The Life of William Tyndale – Part 13

HIS IMPRISONMENT – by Dr. Herbert Samworth •

 

As we have seen from our previous installment of the life of William Tyndale, he was betrayed and arrested in May 1535. He was taken to the Vilvorde Prison where he would be incarcerated for the remaining months of his life.

What do we know about William Tyndale during these final months of his life? Did he ever reflect on the treachery of Henry Phillips? Did they ever meet face to face during these months? There is reason to believe that Phillips would be a witness to the interrogations of Tyndale, but contemporary reports indicate that he remained hidden and out of sight. There is little reason to believe that a person of the character of Phillips would have the courage to confront Tyndale face to face.

The Vilvorde Prison where Tyndale was held later would be used as a model for the famed Bastille Prison in France. It was razed sometime in the 18th and 19th century so there remains no physical evidence to indicate where Tyndale’s cell was located. In light of a letter that he wrote while in prison, it would be interesting to know if his cell was located underground. Prison life was harsh in those days and contemporary pictures of Tyndale that show him in relative comfort are certainly wide of the mark.

There remains no doubt that the arrest and imprisonment of Tyndale violated the agreement between the Merchant Adventurers and the officials of the Low Countries. Thomas Poyntz proved to be a true friend of Tyndale although his attempts to have Tyndale released ultimately proved to be ineffective. As it turns out, Poyntz himself was accused of heresy by Phillips, was arrested, and only fled when it was apparent that he himself was in danger of being tried for heresy and sent to the stake. Poyntz suffered because of his friendship with Tyndale to the extent that he lost both his property and family. He escaped to England, but his wife and family refused to follow him and remained in Antwerp. There is an amazing contrast between the activities of Thomas Poyntz and Henry Phillips and it is only right to record our gratitude for the efforts that Poyntz made to rescue his friend from the clutches of the officials.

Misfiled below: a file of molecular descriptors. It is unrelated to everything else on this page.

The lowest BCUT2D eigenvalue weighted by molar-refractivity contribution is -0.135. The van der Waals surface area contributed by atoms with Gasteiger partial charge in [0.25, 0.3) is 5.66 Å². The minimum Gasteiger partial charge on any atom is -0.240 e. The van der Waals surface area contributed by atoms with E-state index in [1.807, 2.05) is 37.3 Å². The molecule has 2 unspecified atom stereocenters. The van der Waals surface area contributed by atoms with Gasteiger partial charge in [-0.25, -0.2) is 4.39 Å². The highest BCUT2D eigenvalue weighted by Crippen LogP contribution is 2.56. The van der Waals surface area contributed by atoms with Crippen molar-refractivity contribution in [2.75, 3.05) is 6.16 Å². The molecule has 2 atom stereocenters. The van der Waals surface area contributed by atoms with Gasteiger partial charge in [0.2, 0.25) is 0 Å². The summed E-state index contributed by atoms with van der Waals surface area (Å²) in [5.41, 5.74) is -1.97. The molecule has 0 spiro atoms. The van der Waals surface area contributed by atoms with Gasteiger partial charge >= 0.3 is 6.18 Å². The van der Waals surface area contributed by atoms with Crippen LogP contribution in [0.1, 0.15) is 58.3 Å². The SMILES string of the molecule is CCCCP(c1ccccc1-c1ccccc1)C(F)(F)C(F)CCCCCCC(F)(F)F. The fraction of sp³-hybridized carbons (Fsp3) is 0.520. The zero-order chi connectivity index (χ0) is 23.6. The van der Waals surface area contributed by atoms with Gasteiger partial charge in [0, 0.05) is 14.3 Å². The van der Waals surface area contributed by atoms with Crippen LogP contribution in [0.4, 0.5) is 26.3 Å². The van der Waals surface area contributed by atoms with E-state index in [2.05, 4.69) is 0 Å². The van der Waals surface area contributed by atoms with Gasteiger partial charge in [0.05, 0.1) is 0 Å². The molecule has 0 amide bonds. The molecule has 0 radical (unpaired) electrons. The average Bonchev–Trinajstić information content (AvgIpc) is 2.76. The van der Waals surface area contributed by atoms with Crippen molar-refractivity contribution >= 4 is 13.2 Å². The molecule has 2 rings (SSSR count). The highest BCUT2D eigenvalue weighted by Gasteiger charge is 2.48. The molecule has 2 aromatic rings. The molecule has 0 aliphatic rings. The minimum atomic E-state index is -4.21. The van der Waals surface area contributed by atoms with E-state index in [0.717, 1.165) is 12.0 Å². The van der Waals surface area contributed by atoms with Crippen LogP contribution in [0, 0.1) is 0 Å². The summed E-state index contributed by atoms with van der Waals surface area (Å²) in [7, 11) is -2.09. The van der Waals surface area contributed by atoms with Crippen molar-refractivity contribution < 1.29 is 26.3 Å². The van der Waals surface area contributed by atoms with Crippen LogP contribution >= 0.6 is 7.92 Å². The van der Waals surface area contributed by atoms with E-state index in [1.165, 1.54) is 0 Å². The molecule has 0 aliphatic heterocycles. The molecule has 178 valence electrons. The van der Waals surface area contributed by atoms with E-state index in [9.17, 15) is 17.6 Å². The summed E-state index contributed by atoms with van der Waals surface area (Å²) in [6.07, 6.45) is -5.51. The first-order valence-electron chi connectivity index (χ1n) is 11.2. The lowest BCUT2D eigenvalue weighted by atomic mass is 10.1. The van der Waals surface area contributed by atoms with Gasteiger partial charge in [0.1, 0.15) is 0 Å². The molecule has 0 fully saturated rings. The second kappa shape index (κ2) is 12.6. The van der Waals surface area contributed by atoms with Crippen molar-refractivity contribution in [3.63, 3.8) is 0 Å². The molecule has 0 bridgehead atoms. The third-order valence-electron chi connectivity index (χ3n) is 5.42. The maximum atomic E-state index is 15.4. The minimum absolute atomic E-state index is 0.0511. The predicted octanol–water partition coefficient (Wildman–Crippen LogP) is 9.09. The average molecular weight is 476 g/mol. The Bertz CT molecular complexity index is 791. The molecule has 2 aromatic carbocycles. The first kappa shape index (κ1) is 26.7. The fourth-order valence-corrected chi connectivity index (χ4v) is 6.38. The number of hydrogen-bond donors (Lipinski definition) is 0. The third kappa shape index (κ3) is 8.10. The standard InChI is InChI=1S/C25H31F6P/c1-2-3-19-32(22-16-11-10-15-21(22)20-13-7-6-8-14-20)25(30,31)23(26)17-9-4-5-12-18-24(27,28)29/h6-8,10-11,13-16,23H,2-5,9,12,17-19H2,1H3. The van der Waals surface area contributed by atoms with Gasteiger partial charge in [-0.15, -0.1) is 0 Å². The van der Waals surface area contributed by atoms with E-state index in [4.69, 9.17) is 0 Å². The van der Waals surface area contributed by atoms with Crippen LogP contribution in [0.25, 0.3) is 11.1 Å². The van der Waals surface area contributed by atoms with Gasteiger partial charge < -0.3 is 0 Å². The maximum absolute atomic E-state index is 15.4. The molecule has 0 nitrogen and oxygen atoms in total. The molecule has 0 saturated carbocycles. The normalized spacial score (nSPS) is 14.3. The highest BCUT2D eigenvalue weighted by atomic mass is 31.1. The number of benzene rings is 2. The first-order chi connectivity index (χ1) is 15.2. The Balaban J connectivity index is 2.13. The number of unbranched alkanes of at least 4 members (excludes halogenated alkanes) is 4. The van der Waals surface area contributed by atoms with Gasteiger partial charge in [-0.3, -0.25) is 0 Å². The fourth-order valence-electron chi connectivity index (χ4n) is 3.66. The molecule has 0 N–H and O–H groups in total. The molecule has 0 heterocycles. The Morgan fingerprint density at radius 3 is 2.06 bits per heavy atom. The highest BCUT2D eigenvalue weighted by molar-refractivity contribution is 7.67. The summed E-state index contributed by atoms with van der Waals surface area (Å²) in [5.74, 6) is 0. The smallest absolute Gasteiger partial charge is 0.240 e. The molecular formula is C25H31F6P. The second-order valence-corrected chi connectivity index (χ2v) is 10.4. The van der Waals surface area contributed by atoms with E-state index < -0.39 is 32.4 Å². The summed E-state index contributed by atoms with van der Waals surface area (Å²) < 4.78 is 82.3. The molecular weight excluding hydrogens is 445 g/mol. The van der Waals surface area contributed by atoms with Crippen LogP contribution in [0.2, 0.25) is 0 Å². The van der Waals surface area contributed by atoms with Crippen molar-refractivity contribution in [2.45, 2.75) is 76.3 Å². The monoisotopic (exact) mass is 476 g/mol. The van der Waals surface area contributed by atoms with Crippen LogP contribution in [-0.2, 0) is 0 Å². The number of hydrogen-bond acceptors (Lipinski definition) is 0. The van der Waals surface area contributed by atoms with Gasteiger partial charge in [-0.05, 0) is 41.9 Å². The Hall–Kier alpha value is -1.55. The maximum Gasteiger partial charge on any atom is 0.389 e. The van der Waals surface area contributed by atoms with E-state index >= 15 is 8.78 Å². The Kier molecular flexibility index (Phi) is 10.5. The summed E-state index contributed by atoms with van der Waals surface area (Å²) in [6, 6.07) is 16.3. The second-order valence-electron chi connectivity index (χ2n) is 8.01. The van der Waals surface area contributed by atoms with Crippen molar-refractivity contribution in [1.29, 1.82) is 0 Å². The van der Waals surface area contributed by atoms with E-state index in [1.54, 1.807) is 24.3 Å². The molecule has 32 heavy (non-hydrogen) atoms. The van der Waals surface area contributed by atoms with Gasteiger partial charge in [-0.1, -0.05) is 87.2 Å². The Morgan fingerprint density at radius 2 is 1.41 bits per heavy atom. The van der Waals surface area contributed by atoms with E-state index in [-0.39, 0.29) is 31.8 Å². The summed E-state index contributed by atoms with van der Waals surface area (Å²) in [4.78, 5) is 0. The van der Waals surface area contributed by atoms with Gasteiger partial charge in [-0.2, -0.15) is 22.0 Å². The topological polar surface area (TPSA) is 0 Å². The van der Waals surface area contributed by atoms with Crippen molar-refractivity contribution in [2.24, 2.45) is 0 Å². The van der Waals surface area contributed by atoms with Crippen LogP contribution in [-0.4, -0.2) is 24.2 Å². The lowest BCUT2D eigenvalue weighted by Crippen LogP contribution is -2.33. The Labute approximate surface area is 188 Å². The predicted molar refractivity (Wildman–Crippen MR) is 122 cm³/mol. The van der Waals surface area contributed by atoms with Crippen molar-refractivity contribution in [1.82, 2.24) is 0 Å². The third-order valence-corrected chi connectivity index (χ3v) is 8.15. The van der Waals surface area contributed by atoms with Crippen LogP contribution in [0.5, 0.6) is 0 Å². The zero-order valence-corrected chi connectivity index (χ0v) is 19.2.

Much mystery surrounds the activities of the English officials. It appears that efforts were made to have Tyndale released into the custody of England. However, that would have meant that he would have been taken to England and undoubtedly placed on trial for heresy. Indeed, there was little that the English officials could have done. The Low Countries were ruled by the Emperor Charles the Fifth and it remains very unlikely that he would have extended any favors toward Henry the Eight who had subjected his Aunt, Catherine of Aragon, to the indignities of a divorce.

So, Tyndale remained in prison while the wheels of the inquisition steadily ground on. However, there are glimpses here and there of his activities that demonstrate the true character of the man.

We read that though his testimony and conduct as a prisoner in Vilvorde, that the warden of the prison and his entire family expressed faith in Christ. Now this is anecdotal testimony, but it does ring true to the character of the man. Their testimony to William Tyndale was that he was a true Christian and if he were not, they would not know how to tell who a genuine Christian might be. This is a reminder of the Apostle Paul who, through his testimony as a prisoner in Rome, the members of the Praetorian Guard came to confess Christ as Savior. Even in the most unlikely of place, the Christian can bear witness to his relationship with the Lord.

There is but one piece of correspondence in Tyndale’s own hand that survives from this period. It is a letter written to the Inspector General of the Lowlands. In the letter, Tyndale asked for three things: his hat from the clothing that had been taken from him because he suffered from a constant cold from the dampness of the prison. He also asked for a lamp because it was wearisome sitting alone in the dark. Finally, he requested his manuscripts, dictionaries, and lexicons so he could continue the work of translating the Word of God. We do not know if he received those items or not. Perhaps out of the compassion as fellow human beings, the hat and lamp were given to him. There was little chance that he would be given the manuscripts to continue the heretical work of translating the Scriptures.